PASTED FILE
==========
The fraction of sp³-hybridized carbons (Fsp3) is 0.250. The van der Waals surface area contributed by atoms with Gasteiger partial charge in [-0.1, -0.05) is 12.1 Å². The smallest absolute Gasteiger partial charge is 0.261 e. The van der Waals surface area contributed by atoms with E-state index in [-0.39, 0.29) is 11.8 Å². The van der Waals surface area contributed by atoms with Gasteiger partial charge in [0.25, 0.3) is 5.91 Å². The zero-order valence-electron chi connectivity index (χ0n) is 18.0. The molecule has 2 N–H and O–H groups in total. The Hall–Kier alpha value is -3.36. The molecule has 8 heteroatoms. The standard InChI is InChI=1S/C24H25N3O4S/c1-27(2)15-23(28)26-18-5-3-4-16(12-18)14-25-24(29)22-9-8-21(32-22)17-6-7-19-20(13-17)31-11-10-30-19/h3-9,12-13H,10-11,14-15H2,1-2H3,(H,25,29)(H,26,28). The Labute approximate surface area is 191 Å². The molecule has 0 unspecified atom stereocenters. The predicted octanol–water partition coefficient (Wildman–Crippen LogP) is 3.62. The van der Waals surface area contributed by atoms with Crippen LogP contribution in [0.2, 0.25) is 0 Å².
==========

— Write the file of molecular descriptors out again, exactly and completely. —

The fraction of sp³-hybridized carbons (Fsp3) is 0.250. The van der Waals surface area contributed by atoms with Gasteiger partial charge in [-0.1, -0.05) is 12.1 Å². The smallest absolute Gasteiger partial charge is 0.261 e. The van der Waals surface area contributed by atoms with E-state index in [-0.39, 0.29) is 11.8 Å². The van der Waals surface area contributed by atoms with Gasteiger partial charge in [0.25, 0.3) is 5.91 Å². The zero-order valence-electron chi connectivity index (χ0n) is 18.0. The molecule has 2 N–H and O–H groups in total. The Hall–Kier alpha value is -3.36. The molecule has 8 heteroatoms. The standard InChI is InChI=1S/C24H25N3O4S/c1-27(2)15-23(28)26-18-5-3-4-16(12-18)14-25-24(29)22-9-8-21(32-22)17-6-7-19-20(13-17)31-11-10-30-19/h3-9,12-13H,10-11,14-15H2,1-2H3,(H,25,29)(H,26,28). The Labute approximate surface area is 191 Å². The molecule has 0 unspecified atom stereocenters. The predicted octanol–water partition coefficient (Wildman–Crippen LogP) is 3.62. The van der Waals surface area contributed by atoms with Crippen LogP contribution in [0.2, 0.25) is 0 Å².